To read more about :http://www.thecornerhouse.org.uk/sites/thecornerhouse.org.uk/files/The%20Museum%20of%20Fetishes.pdf

http://www.thecornerhouse.org.uk/sites/thecornerhouse.org.uk/file/ENERGY%20ALTERNATIVES%20–%20SURVEYING%20THE%20TERRITORY.pdf

Cultura21 is a transversal, translocal network, constituted of an international level grounded in several Cultura21 organizations around the world.

Cultura21′s international network, launched in April 2007, offers the online and offline platform for exchanges and mutual learning among its members.

The activities of Cultura21 at the international level are coordinated by a team representing the different Cultura21 organizations worldwide, and currently constituted of:

– Sacha Kagan (based in Lüneburg, Germany) and Rana Öztürk (based in Berlin, Germany)
– Oleg Koefoed and Kajsa Paludan (both based in Copenhagen, Denmark)
– Hans Dieleman (based in Mexico-City, Mexico)
– Francesca Cozzolino and David Knaute (both based in Paris, France)

Cultura21 is not only an informal network. Its strength and vitality relies upon the activities of several organizations around the world which are sharing the vision and mission of Cultura21

Go to Cultura21

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About – 350 Earth Art 2010

This November 20-28, 350 EARTH will launch the world’s first ever global climate art project. In over a dozen places across the globe, citizens and artists will create massive public art installations to show how climate change is already impacting our world as well as offer visions of how we can solve the crisis. Each art installation will be large enough to be seen from space and documented by satellites generously provided by DigitalGlobe.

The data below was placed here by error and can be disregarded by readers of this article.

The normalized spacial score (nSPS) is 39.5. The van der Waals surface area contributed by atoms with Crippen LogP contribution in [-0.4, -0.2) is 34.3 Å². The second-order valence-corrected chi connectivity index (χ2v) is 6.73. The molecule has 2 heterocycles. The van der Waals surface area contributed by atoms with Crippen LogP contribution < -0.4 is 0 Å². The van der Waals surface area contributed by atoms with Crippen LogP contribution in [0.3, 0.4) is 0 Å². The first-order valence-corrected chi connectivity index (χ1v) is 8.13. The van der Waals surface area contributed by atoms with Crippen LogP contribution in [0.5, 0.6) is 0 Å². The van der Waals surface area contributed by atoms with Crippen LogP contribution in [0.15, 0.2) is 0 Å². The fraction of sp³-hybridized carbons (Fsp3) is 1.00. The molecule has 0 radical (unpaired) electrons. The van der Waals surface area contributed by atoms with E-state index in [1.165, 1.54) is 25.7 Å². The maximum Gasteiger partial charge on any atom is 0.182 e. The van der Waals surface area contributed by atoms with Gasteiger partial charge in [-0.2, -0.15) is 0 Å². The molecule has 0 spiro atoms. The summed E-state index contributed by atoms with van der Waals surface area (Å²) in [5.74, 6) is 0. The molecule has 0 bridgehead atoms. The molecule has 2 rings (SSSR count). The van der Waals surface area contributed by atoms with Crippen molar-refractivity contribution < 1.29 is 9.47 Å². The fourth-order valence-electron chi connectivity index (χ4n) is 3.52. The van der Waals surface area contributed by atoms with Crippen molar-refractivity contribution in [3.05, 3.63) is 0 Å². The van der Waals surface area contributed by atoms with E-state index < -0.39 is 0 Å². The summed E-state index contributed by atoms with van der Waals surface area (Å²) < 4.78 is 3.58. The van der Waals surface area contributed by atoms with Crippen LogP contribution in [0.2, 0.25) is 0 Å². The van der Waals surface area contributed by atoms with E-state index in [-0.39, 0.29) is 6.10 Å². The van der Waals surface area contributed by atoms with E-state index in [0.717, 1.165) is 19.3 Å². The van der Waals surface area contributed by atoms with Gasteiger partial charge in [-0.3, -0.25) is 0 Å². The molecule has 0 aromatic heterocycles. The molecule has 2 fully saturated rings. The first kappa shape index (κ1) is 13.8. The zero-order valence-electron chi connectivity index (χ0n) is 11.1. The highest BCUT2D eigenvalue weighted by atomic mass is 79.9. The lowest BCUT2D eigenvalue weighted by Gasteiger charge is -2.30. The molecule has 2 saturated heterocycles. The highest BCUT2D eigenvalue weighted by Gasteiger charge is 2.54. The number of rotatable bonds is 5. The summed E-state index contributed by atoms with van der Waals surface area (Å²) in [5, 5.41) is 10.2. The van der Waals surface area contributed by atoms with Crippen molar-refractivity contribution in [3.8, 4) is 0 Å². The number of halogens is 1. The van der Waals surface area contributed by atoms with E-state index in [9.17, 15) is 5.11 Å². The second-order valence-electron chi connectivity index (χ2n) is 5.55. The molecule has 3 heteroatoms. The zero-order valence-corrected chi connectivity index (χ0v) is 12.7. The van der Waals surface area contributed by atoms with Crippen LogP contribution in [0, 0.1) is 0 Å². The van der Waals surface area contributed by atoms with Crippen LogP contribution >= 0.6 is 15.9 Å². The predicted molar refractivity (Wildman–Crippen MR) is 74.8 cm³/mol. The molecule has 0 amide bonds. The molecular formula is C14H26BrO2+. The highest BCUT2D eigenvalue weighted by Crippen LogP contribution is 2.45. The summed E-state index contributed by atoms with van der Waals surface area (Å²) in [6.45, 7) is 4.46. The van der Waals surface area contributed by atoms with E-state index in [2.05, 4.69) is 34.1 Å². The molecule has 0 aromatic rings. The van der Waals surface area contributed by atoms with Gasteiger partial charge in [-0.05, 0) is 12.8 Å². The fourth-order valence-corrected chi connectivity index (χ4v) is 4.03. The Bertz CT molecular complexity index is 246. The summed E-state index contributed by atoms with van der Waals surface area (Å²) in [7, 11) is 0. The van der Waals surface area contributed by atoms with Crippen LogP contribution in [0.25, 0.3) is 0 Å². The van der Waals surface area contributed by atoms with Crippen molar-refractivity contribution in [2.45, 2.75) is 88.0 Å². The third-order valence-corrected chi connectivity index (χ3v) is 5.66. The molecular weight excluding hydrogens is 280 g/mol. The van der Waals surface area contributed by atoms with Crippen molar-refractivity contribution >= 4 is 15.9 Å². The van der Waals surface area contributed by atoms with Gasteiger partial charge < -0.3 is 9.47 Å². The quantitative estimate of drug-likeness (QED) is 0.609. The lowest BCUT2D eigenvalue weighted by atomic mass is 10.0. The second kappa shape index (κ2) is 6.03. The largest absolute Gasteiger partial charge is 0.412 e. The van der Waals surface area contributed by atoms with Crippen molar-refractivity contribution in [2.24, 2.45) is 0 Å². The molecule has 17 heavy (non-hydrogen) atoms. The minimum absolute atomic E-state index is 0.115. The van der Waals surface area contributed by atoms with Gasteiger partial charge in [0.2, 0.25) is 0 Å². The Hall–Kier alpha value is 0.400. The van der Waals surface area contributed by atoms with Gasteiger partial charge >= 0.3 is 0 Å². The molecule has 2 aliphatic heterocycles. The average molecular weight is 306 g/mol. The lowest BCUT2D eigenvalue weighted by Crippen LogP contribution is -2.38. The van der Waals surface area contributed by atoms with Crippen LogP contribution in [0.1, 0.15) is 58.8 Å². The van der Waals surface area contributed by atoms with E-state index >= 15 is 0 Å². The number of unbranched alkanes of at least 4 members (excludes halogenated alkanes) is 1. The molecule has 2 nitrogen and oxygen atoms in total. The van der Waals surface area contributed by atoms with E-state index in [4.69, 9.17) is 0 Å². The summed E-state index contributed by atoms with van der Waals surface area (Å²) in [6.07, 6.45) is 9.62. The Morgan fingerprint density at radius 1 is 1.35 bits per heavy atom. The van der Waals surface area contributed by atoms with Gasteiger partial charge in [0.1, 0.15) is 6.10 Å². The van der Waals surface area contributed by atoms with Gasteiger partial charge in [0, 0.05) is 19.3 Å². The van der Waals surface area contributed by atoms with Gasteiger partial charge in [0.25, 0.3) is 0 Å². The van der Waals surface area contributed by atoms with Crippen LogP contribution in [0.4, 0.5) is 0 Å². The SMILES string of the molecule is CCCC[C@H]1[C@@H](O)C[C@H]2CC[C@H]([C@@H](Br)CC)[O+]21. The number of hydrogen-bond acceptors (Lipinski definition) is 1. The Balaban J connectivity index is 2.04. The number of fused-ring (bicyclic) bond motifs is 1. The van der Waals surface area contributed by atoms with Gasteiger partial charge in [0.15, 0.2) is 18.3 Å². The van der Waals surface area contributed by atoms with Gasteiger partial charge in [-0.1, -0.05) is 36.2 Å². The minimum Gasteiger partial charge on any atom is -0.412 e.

350 EARTH will be the first-ever global scale group show on the front line of climate change—our polluted cities, endangered forests, melting glaciers, and sinking coastlines. People around the world are invited to take part by attending signature events, submitting their own art, and spreading the word about the project.

350 EARTH will take place on the eve of the next United Nations climate meetings in Cancun, Mexico where delegates will work to create an international climate treaty. Our politicians have all the facts, figures, and graphs they need to solve the climate crisis. What they lack is the will. 350 EARTH will demonstrate the massive public support for bold climate action and the role that art can play in inspiring humanity to take on our greatest challenge: protecting the planet on which we live.

About – 350 Earth Art.

Open Call for Climate Change Art

“Calling artists to sketch a climate change design that will be created

using thousands of people in an iconic place threatened by climate change.”

***Deadline: September 6 2010 (midnight PST)***

Introduction

In November 2010, 350.org will organize 20 simultaneous public art pieces that are massive enough to be seen from space and located on the front-lines of the climate crisis – our sinking coastlines, endangered forests, melting glaciers, and polluted cities. We’re looking to recruit top and up-and-coming artists to design these images.  Each public art piece will be photographed by satellite and on site. The images will be widely distributed to mainstream media outlets around the world. 350.org is one of the few organizations in the world with the grassroots network to pull off such an ambitious project. In 2009, we organized over 5,200 events in more than 180 countries, what CNN dubbed “the most widespread day of political action in the planet’s history.”